This works in most cases but there are a few problems:

  1. The prototype of o.constructor might be different from o.
  2. We only want to construct a new instance of o, but o.constructor might have initialization logic as well which we can't separate from the construction.

The solution is pretty simple:

function defclass(prototype) {
    var constructor = function () {};
    constructor.prototype = prototype;
    return constructor;
}

Using defclass you can create classes as follows:

var Shape = defclass({
    rectangle: function (p1, p2) {
        this.p1 = p1;
        this.p2 = p2;
        return this;
    },
    circle: function (p, r) {
        this.p = p;
        this.r = r;
        return this;
    }
});

var rectangle = (new Shape).rectangle(zeroPoint, Point.new(3, 4));
var circle = (new Shape).circle(origin, 3);

As you can see we've separated construction and initialization and the initialization can be deferred to multiple constructors. It can even be chained as follows: (new Shape).rectangle().circle(). We've replaced Object.create with new which is much faster and we still have the flexibility to do whatever we want. In addition everything is nicely encapsulated within a single object literal.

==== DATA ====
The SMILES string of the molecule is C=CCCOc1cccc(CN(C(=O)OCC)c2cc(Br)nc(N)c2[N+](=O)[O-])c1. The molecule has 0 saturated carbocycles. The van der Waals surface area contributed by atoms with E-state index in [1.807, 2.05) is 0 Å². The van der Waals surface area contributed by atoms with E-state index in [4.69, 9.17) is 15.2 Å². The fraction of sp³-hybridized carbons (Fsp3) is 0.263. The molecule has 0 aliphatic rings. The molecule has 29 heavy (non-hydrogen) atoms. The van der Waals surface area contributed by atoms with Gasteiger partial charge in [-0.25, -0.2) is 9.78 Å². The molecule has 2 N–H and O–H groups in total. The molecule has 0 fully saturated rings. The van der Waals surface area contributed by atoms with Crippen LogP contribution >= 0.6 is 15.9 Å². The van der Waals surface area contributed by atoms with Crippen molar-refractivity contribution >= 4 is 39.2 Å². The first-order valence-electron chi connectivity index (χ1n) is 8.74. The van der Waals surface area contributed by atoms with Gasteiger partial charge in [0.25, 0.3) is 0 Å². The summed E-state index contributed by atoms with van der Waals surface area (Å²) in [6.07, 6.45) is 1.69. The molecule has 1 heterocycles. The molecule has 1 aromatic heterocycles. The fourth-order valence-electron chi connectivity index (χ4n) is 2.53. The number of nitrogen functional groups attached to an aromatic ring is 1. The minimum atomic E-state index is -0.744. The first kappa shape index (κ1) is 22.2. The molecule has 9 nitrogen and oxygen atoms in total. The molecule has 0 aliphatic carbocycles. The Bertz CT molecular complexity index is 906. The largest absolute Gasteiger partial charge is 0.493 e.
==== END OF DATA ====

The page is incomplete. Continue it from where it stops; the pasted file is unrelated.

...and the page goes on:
Conclusion

As you can see the new operator is a necessary evil. If new was a implemented as a factory function then that would be great but it's implemented as an operator instead and operators in JavaScript are not first class. This makes it more difficult to do functional programming with new. Factories on the other hand are flexible. You can tailor make any number of factory functions for your prototypes and the ability to do whatever you want is the biggest selling point of factory functions.

  • Douglass lost some of his credibility when he's complaining how parent constructor function code can't be re used when the child inherits from it. About 40 minutes here: youtube.com/watch?v=ya4UHuXNygM Not sure how I can trust his judgement about "classical inheritance" after that. – HMR Nov 30 '13 at 5:53
  • @HMR That's really interesting. Would you provide some code and explain why you disagree with Crockford's opinions? I'm just too lazy to watch his videos and 40 minutes into the video he's talking about partial application and currying, not prototypal inheritance. – Aadit M Shah Nov 30 '13 at 16:22
  • Can't get on youtube now so not sure where exactly. If you want to re use Parent constructor function code in Child you could simply do: Parent.apply(this,arguments); or use call with a certain set of arguments. Instead he claims that Parent constructor code can't be re used and comes up with alternatives ending up with functions returning closures (module pattern) completely ignoring the existence of prototype. – HMR Dec 2 '13 at 0:26